Busied with the records of glorified conquest, the pomp of kings, and the displays of martial triumphs, the general historian has had but little to say of that industrial life of the people which has sustained while it has had to suffer all the calamities of war. From the glimpses he has afforded us, however, we see clearly the subjected and enslaved condition which it has ever occupied; a condition attempted to be justified by the casuistry of each apologist for tyranny, and even by political economists—that men will not work unless compelled to (by the lash or fear of starvation); thus making the unworthy desire for the product of another’s labor the excuse for enslaving him, and the degradation resulting therefrom the justification for its own perpetuation. Through every form of barbarism, feudalism, and civilism, industry has been mostly enslaved—much of the time in a gross material form; always through force, fraud, and fictions of law and positive class-legislation. The savage, who at the same time sought excitement and sustenance in the chase, with feeble mentality left those inclined to work at liberty to perfect some product, since, whenever through lust or envy he desired, he could capture and appropriate it by taking the life of the producer. Under barbarism, compulsory servitude became well-nigh universal, and remains now, as ever, the distinguishing trait of that stage of development. Here industry begins to assume some form of organization, and is directed with some order and system. Functions and powers were absorbed, and dominion assumed by the strong and cunning, and various castes were established to perpetuate the independence of a few and the subjugation of the industrious many. Under civilism, industry, as it became freed from the peculiar institution of slavery, evinces a greater tendency to organization, and under a system of bets or bribes, commonly called wages, effects “division of labor,” and a power of production unknown to the earlier forms. But without any intelligent or equitable system of division of products, its results are scarcely, if at all, more beneficent, often resulting in what political economists call over-production, as well as in the production of things which are non-wealth, or destructive to social well-being. The earlier and barbaric forms of slavery extend to our own time, and up to a quite recent date have existed in the most advanced nations. Slavery, the slave trade, and privateering, or warfare for plunder, were known as late as our fathers’ time, and were the foundation of most of the large fortunes which are more than a half-century old.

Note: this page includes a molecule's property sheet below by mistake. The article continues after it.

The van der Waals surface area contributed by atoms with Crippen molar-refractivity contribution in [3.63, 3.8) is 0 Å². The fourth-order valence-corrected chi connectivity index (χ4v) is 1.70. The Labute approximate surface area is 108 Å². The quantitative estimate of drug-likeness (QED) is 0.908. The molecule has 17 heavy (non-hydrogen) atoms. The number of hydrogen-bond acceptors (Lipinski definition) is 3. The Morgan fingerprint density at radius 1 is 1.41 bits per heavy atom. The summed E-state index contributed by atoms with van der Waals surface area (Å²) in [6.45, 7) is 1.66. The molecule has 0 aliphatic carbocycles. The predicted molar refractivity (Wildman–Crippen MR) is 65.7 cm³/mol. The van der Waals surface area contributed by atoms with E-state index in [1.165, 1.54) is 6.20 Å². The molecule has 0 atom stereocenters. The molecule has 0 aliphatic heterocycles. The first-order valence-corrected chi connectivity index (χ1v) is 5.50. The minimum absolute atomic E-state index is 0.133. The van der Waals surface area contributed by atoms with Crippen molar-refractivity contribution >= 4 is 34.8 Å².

Civilism, thus far, has hardly done more than to refine and render more subtle the subjection of labor to lordly will. From conquests with bludgeons, swords and spears, as in the earlier ages, it has inaugurated a war of cunning and fraud, whose weapons are technical terms, shrewd devices, class legislation, and forms of law recognizing no rights as supreme but those of property and “the law of the market.” But an era of science has at length dawned, and industry stands revealed, though not yet popularly acknowledged, as the prime agent of all growth, and of every element in social refinement and progress. And in the absence of any system of economics which even recognizes the relations between human work and the complementary material agents, there arises a demand for an analysis of the elements of industry, which science shows to be the basis of all social economy and ethics. Careful investigation into all the motives to human action, the relation of man to the earth, the principle of conservation, by which accumulation is determined, as well as division, must have a place. There is required in this scientific age a systematic and thorough adjustment of the subject of industrial evolution. We have social, political, and ethical systems as perfect as they can be, while our disintegrated and wholly empirical system of industry remains. We have no comprehensive, nor indeed comprehensible, explanation of the industrial phenomena by which the conscientious man can even guess when he has done his duty, or the moralist determine the simplest question thereunder. As little can the politician or civilian, however inclined, honestly decide whether certain measures will result in more good than evil, more happiness than misery, to mankind; for the simple reason that religion, morality, and civilization are not the sources of human progress, but are the blossoms and fruitage of the social growth itself, which has its root in human industry.